Chapter 15. Creating the Document and Improving the View

In this chapter, you'll look into the facilities offered by MFC for managing collections of data items. You'll use these to complete the class definition and implementation for the curve element that was left open in the last chapter. You'll also extend the Sketcher application to store data in a document, and make the document view more flexible, introducing several new techniques in the process.

In this chapter, you'll learn about:

  • Collections and what you can do with them

  • How to use a collection to store point data for a curve

  • How to use a collection to store document data

  • How to implement drawing a document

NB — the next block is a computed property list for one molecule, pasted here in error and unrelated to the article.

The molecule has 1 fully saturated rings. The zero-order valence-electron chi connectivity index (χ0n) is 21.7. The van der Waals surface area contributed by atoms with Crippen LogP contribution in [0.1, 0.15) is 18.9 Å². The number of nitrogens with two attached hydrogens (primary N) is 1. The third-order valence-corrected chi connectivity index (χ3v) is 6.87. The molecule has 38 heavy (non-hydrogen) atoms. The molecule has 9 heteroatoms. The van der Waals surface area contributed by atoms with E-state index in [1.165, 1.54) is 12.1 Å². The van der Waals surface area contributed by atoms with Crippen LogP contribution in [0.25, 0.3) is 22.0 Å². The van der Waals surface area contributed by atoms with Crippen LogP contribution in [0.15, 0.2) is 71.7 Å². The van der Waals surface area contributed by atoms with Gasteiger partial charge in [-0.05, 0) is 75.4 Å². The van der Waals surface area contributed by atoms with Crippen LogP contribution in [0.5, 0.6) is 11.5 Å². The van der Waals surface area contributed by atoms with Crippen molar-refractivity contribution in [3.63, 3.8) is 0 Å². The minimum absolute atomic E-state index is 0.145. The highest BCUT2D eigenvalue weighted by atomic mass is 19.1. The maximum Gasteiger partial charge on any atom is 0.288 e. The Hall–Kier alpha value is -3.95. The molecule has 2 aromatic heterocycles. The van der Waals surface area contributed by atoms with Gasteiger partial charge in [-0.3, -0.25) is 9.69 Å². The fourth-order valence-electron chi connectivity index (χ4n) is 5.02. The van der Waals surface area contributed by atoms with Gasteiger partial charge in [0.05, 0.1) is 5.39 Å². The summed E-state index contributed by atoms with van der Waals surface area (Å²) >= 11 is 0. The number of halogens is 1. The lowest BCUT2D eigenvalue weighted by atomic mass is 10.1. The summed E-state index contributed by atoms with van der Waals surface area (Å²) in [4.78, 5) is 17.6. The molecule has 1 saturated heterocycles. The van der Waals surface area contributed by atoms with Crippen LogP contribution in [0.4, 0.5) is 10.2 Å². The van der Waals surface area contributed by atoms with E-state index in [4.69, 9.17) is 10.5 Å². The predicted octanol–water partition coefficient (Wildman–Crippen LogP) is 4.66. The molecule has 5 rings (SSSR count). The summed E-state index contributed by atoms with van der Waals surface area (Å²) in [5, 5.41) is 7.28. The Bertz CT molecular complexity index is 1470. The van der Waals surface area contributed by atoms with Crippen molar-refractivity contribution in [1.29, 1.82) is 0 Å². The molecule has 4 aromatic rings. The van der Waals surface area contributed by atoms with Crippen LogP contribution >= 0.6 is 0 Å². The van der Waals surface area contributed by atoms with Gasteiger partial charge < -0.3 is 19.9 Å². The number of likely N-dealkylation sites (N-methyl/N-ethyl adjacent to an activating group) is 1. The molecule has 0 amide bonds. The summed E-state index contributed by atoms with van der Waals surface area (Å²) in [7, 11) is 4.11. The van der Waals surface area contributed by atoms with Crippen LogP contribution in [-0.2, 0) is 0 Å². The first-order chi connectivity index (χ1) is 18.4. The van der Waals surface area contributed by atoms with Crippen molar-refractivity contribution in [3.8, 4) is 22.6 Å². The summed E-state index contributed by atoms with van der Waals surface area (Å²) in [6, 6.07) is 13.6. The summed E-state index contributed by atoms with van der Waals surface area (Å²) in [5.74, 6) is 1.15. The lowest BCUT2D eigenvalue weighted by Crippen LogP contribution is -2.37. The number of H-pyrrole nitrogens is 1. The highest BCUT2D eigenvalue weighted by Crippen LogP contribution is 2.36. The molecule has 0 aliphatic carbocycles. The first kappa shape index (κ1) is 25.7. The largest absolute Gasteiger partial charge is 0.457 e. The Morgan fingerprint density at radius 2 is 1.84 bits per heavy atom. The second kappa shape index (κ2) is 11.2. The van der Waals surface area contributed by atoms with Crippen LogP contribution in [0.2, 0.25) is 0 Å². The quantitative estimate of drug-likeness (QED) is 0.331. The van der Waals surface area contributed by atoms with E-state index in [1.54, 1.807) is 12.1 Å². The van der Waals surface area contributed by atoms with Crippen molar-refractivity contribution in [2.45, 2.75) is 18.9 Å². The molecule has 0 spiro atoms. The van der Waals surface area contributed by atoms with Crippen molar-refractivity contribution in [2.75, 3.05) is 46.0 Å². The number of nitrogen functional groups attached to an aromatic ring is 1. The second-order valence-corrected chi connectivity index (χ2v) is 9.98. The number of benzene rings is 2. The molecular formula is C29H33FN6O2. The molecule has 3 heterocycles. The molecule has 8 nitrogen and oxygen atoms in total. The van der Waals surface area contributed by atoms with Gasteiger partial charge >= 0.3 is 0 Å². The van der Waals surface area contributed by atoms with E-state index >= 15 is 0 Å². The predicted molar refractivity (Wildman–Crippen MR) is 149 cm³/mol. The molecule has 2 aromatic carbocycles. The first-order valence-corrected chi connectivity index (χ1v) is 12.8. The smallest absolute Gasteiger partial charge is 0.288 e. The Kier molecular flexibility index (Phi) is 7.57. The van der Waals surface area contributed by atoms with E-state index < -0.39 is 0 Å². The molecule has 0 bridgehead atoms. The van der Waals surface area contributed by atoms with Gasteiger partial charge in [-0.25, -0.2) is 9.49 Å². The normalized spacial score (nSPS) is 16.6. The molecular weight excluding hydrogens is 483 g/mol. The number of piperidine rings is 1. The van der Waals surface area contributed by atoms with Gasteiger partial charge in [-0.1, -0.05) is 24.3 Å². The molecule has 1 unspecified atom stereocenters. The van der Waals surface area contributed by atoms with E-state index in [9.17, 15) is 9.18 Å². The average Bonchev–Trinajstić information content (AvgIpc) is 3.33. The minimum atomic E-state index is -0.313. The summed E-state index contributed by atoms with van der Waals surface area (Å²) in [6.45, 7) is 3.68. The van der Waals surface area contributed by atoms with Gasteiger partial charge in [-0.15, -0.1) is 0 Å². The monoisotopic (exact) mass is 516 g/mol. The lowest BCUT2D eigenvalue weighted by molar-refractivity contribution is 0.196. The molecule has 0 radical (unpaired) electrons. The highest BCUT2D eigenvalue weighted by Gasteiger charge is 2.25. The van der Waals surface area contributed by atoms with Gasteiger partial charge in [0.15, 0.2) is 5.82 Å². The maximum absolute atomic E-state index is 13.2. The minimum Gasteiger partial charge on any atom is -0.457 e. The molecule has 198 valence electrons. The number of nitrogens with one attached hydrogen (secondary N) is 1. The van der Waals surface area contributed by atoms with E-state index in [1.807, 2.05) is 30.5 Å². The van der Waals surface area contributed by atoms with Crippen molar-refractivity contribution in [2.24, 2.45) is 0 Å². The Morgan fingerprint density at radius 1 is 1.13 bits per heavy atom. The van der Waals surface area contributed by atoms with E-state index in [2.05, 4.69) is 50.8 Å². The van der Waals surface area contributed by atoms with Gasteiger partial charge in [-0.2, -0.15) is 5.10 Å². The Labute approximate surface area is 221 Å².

• How to implement scrolling in a view

  • How to create a context menu at the cursor

  • How to highlight the element nearest the cursor to provide feedback to the user for moving and deleting elements

  • How to program the mouse to move and delete elements

What Are Collection Classes?

By the nature of Windows programming, you'll frequently need to handle collections of data items where you have no advance knowledge of how many items you will need to manage, or even what particular type they are going to be. This is clearly illustrated by the Sketcher application. The user can draw an arbitrary number of elements which can be lines, rectangles, circles and curves, and in any sequence. MFC provides a group of collection classes designed to handle exactly this sort of problem—a collection being an aggregation of an arbitrary number of data ...

Get Ivor Horton's Beginning Visual C++® 2005 now with O’Reilly online learning.

O’Reilly members experience live online training, plus books, videos, and digital content from 200+ publishers.